I’m afraid that I already know the answer to this question, but I’ll ask it anyway, especially of those more seasoned souls among the readers here: Has humanity gotten more stupid, or have we always been this clueless?
One thing that I’m discovering by handling e-mailed requests is that people don’t think things through. As a result, we get a wide variety of requests from people, ranging from the hyper-documented problem that comes complete with the name of the person who it should get routed to, to the supremely simplistic and useless.
Take, for example, the couple of tickets I’ve already seen which simply say something to the effect of “My computer is not working.” That’s the extent of the message, no description of the problem, no error messages, not even any indication of whether it’s an emergency or not. I’ve had to call them back and ask what the problem is, and in one case, they said they were actually sitting at their desk waiting for someone to come by instead of calling them. On that one, I’d discovered that the computer was actually working, but it was their account that had been disabled, because their contract was scheduled to elapse on that day and their supervisor hadn’t extended their account after extending their contract.
What amazes me is that people submit tickets with urgent problems via e-mail. They get back an automated response that tells them if it’s an urgent issue, they’re supposed to call into the helpdesk to get immediate assistance. But whether they ignore that message or just don’t have a clue, there are those who continue to think that the e-mail route can still produce immediate results.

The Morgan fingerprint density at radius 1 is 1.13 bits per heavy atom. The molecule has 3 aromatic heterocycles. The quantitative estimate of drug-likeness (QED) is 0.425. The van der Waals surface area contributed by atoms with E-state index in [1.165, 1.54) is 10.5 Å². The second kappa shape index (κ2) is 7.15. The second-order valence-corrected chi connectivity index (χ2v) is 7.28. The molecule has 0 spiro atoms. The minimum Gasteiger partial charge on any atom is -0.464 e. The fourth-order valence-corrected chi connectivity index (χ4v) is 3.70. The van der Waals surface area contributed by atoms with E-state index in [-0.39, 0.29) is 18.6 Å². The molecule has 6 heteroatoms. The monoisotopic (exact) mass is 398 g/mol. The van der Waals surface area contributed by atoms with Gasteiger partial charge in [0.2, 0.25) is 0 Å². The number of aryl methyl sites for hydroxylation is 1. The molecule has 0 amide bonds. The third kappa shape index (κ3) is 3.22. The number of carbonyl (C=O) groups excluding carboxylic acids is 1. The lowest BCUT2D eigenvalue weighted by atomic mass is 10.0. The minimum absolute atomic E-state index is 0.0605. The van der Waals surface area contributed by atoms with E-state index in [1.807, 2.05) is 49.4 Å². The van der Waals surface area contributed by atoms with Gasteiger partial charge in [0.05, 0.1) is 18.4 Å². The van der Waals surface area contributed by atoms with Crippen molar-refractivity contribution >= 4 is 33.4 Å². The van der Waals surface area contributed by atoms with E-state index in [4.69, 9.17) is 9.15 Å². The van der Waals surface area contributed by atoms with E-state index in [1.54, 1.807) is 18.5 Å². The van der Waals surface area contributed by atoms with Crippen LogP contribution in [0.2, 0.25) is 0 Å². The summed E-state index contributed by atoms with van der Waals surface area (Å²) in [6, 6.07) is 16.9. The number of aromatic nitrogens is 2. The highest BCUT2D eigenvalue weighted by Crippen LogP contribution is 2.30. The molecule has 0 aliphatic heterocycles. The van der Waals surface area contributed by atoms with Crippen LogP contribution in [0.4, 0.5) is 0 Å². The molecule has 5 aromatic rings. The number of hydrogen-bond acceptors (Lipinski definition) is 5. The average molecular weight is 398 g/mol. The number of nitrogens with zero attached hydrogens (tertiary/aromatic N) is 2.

Take, for example, a ticket I actually had today. The writer was in training, and needed an application installed on her computer right away for the training. So she e-mailed in the ticket. Almost instantly, the system scrubbed the e-mail and automatically created the ticket. But, the way our process works, that ticket sat unanswered for at least 30 minutes before it was assigned to me. Once it was assigned, the client got an automated message telling her it had been assigned (not closed, not resolved…Assigned), and that someone would be getting in touch with her later.
Obviously, she hadn’t read either of the automated e-mails from the system. Because she kept responding to the automated e-mail, updating the ticket, every five minutes or less, saying that the program still wasn’t on her computer.
She got one more automated e-mail when I accepted her ticket, now 45 minutes after she’d sent in her request. And she was still letting us know that she still didn’t have her program.
Now keep in mind that with these e-mail requests, we have a full 10 business days to resolve them, if need be. Because they aren’t meant to be urgent tickets. But I sent the application to her computer 5 minutes or so after accepting her ticket, and let her know that in order for it to show up for her to install, she was going to have to reboot in about 30 minutes.
This drew the real nastygram. I could picture the pursed lips and tapping foot as she spoke the words of the e-mail: “I am in training. I need this program right away. And I have already waited over two hours.” (It had only been about 50 minutes by the time I’d given her the program, and was only going to be another 30 after that…Not 2 hours.) I’m certain that her ticket will generate what we refer to as the “binary survey response,” customers can fill out a survey on the quality of our response to their issue. The ratings are from 1 to 5, 1 being bad, 5 being great. You get a survey response of all 1s (the binary survey) when someone is either pissed at the assistance they received, or if they didn’t pay attention to the rating scale and thought 1 was great and 5 was horrible.
Fortunately, no one can figure out how to run individual reports on survey scores, so I haven’t seen any of my surveys in over two years. I could be totally screwing up and never even know it!
Somewhere along the line, it became okay for people to be total asshats for no good reason. They stopped paying attention, stopped being civil, and stopped being patient. And, generally speaking, we’re okay with that.
See you tomorrow.